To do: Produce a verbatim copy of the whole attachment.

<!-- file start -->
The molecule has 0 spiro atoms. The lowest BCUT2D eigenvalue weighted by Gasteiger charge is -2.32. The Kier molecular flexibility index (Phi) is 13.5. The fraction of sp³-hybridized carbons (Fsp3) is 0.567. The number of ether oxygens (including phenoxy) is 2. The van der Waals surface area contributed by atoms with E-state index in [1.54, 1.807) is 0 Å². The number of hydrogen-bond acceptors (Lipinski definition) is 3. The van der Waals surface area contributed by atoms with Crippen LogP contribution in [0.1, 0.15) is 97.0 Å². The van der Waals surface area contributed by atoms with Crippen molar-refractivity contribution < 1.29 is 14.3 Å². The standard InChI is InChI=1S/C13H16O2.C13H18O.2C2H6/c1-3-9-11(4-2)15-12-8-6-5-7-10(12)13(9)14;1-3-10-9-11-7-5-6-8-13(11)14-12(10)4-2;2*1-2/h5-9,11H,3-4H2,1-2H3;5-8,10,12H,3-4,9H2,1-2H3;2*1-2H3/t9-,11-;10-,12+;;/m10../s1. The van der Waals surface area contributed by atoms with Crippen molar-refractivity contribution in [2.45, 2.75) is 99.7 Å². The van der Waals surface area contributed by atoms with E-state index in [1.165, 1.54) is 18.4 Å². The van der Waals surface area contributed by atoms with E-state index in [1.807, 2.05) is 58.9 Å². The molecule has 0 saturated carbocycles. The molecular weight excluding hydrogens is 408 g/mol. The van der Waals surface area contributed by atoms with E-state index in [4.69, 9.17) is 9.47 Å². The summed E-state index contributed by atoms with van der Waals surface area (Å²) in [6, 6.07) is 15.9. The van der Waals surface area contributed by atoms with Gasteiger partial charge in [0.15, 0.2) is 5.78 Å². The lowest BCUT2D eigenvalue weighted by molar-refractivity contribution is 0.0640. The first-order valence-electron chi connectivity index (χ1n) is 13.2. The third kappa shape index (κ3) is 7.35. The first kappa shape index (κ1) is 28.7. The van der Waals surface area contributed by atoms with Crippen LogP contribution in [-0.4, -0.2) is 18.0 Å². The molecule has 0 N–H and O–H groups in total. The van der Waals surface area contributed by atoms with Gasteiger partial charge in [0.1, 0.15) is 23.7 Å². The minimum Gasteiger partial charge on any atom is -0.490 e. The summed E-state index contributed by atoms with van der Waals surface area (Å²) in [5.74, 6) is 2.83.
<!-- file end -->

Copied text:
The molecule has 0 spiro atoms. The lowest BCUT2D eigenvalue weighted by Gasteiger charge is -2.32. The Kier molecular flexibility index (Phi) is 13.5. The fraction of sp³-hybridized carbons (Fsp3) is 0.567. The number of ether oxygens (including phenoxy) is 2. The van der Waals surface area contributed by atoms with E-state index in [1.54, 1.807) is 0 Å². The number of hydrogen-bond acceptors (Lipinski definition) is 3. The van der Waals surface area contributed by atoms with Crippen LogP contribution in [0.1, 0.15) is 97.0 Å². The van der Waals surface area contributed by atoms with Crippen molar-refractivity contribution < 1.29 is 14.3 Å². The standard InChI is InChI=1S/C13H16O2.C13H18O.2C2H6/c1-3-9-11(4-2)15-12-8-6-5-7-10(12)13(9)14;1-3-10-9-11-7-5-6-8-13(11)14-12(10)4-2;2*1-2/h5-9,11H,3-4H2,1-2H3;5-8,10,12H,3-4,9H2,1-2H3;2*1-2H3/t9-,11-;10-,12+;;/m10../s1. The van der Waals surface area contributed by atoms with Crippen molar-refractivity contribution in [2.45, 2.75) is 99.7 Å². The van der Waals surface area contributed by atoms with E-state index in [1.165, 1.54) is 18.4 Å². The van der Waals surface area contributed by atoms with E-state index in [1.807, 2.05) is 58.9 Å². The molecule has 0 saturated carbocycles. The molecular weight excluding hydrogens is 408 g/mol. The van der Waals surface area contributed by atoms with E-state index in [4.69, 9.17) is 9.47 Å². The summed E-state index contributed by atoms with van der Waals surface area (Å²) in [6, 6.07) is 15.9. The van der Waals surface area contributed by atoms with Gasteiger partial charge in [0.15, 0.2) is 5.78 Å². The lowest BCUT2D eigenvalue weighted by molar-refractivity contribution is 0.0640. The first-order valence-electron chi connectivity index (χ1n) is 13.2. The third kappa shape index (κ3) is 7.35. The first kappa shape index (κ1) is 28.7. The van der Waals surface area contributed by atoms with Crippen LogP contribution in [-0.4, -0.2) is 18.0 Å². The molecule has 0 N–H and O–H groups in total. The van der Waals surface area contributed by atoms with Gasteiger partial charge in [0.1, 0.15) is 23.7 Å². The minimum Gasteiger partial charge on any atom is -0.490 e. The summed E-state index contributed by atoms with van der Waals surface area (Å²) in [5.74, 6) is 2.83.